The waiters of Tajikistan have long been considered the best in the world. The main reason for their superior waitering skills is their vigorous training which closely resembles the training of indian tabla players where the student is trained by a master from a young age. The Tajik waiters tradition is as old as the country itself and is believed to have originated in a small village near lake Zorkul in the Pamir mountains. The village priest, according to myth, had all the young men undergo a series of tests that helped him filter out those that had the best sense of balance and a willingness to learn. These select few were brought on to a kind of floating hut in the middle of the Zorkul where they spend the next years of their lives mastering the art of serving so that they may better serve the gods in the afterlife. Tajik waiters are not easily spotted in the worlds restaurants and cafés because they have taken their art on to an other level altogether. They are the waiters that you don´t remember as part of their skill is to minimize their presence and thereby giving you a sense of direct contact with the chef. The Tajik waiters are sometimes called "the invisible ones" and have always been surrounded by a cloud of mystery and traditionally don´t marry as females normally don´t notice them. Next time you have a particularly enjoyable meal at a restaurant your waiter just might have been one of the waiters of Tajikistan.
Saturday, 1 December 2007
The waiters of Tajikistan
Posted by p at 11:56 No comments:
In 1483 a small island state, somewhere in the southern hemisphere, decided that what it needed was it´s very own pyramid. "A pyramid is a sign of a civilized and developed culture and every mordern people should have a pyramid. It can be used for many different things and gives it´s surroundings a sense of history and dignity.", the rulers/government said to it´s people. The people decided that this was true and that they should begin building it no later than now. They immediatley ran into some rather serious problems. What materials would they use? All they had was a small patch of vegetation and the rocky island itself. Work on the pyramid was halted before it had begun and the pyramid was never mentioned again and completely forgotten. A hundred years later, c. 1590, the rulers recieved an anonymous suggestion. "What we need is a pyramid." The rulers, unaware of the previous pyramid idea and it´s immediate failure, decided that this was a good idea, presented it to it´s people who agreed and started working on it immediately. They ran into the same problem. This time they decided to use the island itself as the building material and started slicing up the rocks. As time went by, the island grew smaller and taller with the small patch of green dissapearing gradually, but this did not seem to concern the islanders. The pyramid was completed by the last islander left on the pyramid island. He, like all the others, died of starvation shortly after completing the pyramid. The remains of this pyramid island can still be found today but there are no traces of the people who built it or their culture.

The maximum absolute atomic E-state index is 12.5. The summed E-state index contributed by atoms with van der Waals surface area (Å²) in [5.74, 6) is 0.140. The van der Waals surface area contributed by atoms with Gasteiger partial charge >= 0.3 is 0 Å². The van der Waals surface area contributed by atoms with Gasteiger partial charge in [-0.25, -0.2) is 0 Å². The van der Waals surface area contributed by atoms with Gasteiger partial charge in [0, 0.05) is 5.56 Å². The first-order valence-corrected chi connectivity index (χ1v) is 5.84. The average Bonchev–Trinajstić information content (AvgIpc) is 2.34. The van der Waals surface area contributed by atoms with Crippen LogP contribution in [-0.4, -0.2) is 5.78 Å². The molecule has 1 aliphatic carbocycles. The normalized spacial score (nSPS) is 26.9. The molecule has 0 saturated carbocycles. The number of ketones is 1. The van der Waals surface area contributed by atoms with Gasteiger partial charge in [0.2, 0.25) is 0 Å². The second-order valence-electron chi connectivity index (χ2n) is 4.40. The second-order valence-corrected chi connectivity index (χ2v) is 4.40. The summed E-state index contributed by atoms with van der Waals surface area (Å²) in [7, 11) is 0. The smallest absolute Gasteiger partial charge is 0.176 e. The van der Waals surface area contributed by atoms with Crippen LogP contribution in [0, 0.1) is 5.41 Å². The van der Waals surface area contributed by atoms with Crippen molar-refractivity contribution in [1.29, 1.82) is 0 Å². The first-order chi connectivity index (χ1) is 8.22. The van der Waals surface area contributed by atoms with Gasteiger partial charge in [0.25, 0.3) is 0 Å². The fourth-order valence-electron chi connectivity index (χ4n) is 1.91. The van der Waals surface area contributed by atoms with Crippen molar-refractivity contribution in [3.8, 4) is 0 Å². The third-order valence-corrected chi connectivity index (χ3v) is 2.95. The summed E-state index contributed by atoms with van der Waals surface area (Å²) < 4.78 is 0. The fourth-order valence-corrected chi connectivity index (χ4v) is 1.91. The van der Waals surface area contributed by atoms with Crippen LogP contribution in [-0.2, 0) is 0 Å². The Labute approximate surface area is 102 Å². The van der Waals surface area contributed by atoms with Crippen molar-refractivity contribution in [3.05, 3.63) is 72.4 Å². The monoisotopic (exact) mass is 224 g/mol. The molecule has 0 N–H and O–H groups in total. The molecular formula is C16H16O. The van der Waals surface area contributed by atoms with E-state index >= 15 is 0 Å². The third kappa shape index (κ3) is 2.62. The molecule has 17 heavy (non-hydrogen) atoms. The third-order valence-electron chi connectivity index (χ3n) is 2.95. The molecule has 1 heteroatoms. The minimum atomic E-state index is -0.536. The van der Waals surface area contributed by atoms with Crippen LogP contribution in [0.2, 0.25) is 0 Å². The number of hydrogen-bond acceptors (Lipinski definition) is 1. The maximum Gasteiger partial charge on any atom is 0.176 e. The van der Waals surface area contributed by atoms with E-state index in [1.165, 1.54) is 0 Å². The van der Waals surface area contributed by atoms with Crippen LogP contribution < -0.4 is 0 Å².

Posted by p at 07:26 No comments:
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